William C. Anderson from The Appeal. Excerpt below:
Jacqueline Dixon’s murder charge came despite the fact that she had requested an order of protection against her husband in 2016 for punching her in the face and verbally abusing her multiple times, and Dixon’s insistence that she acted in self-defense. In addition, Alabama’s “Stand Your Ground” statutesays that an individual is “justified in using physical force upon another person in order to defend himself or herself … from what he or she reasonably believes to be the use or imminent use of unlawful physical force by that other person.”
But police and prosecutors rarely grant a Stand Your Ground and other justifiable homicide defenses to women, particularly Black women like Dixon, when they are defending themselves from abusers. In New Orleans, Catina Curley shot and killed her husband in 2005 after enduring physical abuse for over a decade. Orleans Parish District Attorney Leon Cannizzaro nonetheless charged Curley with second-degree murder; she was convicted at trial and sentenced to life in prison. (The Louisiana Supreme Court recently granted her a new trial.) More famously, in 2012, Marissa Alexander of Jacksonville, Florida, was convicted of aggravated assault and sentenced to 20 years in prison for merely firing a warning shot at her abusive husband. Alexander was freed in 2017 after advocates campaigned for her release. An energetic grassroots campaign led to the defeat of the prosecutor on her case, Angela Corey, who unsuccessfully prosecuted George Zimmerman, who invoked Stand Your Ground after killing Trayvon Martin in 2012. Now, groups like Survived and Punished are rallying around criminalized survivors with this demand: “Free Them All.”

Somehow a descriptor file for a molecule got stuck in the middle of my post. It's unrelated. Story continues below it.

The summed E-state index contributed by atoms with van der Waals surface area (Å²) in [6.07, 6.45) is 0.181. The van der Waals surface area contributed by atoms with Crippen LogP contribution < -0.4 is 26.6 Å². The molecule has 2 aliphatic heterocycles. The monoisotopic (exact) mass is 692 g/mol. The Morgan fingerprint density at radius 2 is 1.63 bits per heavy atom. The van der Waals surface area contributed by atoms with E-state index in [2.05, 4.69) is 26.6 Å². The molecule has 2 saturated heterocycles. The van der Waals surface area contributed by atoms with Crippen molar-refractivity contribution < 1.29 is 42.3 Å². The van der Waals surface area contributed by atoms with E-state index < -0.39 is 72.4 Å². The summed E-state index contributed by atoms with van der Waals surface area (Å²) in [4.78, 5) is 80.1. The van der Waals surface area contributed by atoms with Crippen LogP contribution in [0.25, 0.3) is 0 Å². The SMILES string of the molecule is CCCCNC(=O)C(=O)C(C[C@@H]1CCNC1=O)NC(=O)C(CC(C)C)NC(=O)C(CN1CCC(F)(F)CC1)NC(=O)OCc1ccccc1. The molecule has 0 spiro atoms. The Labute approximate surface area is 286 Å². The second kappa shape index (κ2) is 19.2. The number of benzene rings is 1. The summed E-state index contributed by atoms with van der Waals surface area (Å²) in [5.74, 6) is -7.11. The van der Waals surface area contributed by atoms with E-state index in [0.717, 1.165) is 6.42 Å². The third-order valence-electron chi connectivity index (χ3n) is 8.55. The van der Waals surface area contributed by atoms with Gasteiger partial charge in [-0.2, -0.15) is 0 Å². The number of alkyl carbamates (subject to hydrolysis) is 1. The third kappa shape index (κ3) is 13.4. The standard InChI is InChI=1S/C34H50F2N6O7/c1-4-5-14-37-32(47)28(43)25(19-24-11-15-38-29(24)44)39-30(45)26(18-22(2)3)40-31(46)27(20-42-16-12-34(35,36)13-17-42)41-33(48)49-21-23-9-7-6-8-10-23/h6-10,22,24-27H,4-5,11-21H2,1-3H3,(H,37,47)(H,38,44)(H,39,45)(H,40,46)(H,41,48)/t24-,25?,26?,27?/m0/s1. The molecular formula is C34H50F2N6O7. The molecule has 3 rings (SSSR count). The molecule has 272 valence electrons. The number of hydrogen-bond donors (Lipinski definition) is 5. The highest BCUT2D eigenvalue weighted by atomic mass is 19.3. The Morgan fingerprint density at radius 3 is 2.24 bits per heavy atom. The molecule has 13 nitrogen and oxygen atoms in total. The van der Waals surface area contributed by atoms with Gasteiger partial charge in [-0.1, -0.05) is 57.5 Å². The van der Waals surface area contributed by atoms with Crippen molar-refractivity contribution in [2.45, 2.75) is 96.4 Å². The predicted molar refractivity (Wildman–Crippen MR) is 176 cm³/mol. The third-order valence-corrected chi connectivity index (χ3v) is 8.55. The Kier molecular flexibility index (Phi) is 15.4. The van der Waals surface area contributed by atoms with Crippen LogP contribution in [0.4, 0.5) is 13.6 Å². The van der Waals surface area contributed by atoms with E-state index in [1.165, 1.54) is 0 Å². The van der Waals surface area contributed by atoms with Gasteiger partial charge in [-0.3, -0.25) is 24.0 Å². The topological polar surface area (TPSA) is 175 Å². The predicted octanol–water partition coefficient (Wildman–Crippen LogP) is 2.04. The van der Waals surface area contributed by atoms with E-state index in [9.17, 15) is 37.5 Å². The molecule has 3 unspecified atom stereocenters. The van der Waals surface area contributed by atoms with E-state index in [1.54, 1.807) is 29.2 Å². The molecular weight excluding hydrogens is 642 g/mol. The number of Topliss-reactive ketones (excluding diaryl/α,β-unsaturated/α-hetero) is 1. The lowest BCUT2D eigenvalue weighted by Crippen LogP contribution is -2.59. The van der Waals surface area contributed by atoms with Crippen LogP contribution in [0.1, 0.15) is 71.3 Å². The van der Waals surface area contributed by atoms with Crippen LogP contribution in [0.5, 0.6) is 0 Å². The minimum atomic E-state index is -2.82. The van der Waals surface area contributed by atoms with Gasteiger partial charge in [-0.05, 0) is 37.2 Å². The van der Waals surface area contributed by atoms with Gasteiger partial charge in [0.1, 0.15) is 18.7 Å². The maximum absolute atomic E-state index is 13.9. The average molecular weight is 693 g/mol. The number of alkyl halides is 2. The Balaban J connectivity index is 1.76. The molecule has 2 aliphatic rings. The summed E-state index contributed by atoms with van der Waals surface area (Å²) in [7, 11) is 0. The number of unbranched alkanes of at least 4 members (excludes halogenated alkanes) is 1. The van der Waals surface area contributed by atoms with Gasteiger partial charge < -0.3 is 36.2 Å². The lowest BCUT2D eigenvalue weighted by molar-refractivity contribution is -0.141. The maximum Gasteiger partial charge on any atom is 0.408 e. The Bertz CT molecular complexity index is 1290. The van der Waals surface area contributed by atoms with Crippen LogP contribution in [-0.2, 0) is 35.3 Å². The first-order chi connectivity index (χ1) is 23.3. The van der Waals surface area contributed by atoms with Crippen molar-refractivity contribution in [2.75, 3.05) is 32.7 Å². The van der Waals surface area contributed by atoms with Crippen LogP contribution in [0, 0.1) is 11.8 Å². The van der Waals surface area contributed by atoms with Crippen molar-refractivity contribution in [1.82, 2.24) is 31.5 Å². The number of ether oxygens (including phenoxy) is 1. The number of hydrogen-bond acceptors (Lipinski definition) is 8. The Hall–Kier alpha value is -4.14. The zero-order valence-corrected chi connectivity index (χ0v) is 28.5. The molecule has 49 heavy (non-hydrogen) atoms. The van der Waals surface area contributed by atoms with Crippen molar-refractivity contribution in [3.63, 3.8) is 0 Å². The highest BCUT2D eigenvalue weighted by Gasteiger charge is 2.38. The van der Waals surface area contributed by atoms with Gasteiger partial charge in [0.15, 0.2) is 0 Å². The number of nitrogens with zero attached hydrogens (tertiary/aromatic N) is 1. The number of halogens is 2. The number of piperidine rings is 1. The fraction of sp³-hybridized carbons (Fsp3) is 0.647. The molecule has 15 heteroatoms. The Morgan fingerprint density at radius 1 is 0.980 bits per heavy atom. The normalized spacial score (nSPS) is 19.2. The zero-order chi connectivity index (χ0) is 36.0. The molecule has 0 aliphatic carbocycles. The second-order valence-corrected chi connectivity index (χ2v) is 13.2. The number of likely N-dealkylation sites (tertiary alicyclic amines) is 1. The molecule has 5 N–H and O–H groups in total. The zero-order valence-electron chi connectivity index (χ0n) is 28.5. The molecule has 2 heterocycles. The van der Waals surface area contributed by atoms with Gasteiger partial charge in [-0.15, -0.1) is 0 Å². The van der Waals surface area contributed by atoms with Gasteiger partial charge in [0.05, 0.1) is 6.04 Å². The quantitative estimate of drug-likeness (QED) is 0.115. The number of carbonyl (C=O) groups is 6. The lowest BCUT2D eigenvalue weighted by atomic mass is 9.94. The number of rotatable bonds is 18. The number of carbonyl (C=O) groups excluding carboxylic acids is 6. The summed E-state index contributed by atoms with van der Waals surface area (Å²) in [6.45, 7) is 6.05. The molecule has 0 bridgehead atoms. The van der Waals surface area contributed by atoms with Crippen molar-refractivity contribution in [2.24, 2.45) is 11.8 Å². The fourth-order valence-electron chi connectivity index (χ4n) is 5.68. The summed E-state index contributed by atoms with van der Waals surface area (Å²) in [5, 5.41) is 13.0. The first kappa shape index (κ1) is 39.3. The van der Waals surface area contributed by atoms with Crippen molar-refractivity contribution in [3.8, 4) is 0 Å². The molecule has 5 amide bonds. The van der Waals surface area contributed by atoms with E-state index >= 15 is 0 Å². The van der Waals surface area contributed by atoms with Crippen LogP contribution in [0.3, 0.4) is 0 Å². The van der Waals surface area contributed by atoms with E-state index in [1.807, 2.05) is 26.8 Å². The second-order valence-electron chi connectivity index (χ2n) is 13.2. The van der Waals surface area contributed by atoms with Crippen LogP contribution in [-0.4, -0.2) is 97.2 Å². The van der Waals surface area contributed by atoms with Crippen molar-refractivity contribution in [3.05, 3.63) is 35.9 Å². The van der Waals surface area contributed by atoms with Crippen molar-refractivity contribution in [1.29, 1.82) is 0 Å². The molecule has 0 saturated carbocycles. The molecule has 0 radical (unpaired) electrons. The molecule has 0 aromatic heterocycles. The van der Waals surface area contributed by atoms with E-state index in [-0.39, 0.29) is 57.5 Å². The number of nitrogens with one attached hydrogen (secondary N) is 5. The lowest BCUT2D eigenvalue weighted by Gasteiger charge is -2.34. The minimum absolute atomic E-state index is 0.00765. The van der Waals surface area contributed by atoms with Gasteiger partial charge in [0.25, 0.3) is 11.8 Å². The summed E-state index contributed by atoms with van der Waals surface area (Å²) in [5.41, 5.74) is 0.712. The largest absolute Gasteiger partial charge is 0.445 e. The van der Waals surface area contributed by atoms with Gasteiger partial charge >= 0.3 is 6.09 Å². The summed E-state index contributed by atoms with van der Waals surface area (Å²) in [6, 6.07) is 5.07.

The urgency of the growing national movement to support criminalized survivors stems in large part from the fact that nearly half of female homicide victims were related to intimate partner violence, according to a Centers for Disease Control and Prevention (CDC) study released last year. Selma Police Chief Spencer Collier has said, “Domestic violence is a crime that knows no racial, geographic or socioeconomic boundary.” But Black women are disproportionately represented among homicide victims in this category. Groups like Survived and Punished also point out that while there are seemingly limitless resources to prosecute and jail survivors, there are few when it comes to social services that might help them.
“It’s a tragic situation,” [Michael] Jackson, the district attorney, acknowledged in an interview with The Appeal. “You hate that it ended this way; unfortunately sometimes domestic violence rises to this where somebody ends up getting killed.” But Jackson said he is nonetheless presenting a murder charge to the grand jury because “somebody got killed.” Angela J. Davis, a professor of law at American University’s Washington College of Law and an expert in criminal law and procedure, told The Appeal that even if Jackson “has the evidence to get that indictment, the question is whether it’s the fair and right thing to do under the circumstances.” Prosecutors have near total and unreviewable discretion and Davis says that in this case, in which the defendant is a domestic violence survivor, Jackson has the “discretion to pursue something less [than a murder charge] or even to forego charges altogether.”
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Image above: Jacqueline Dixon in a June 21, 2018 Facebook photo.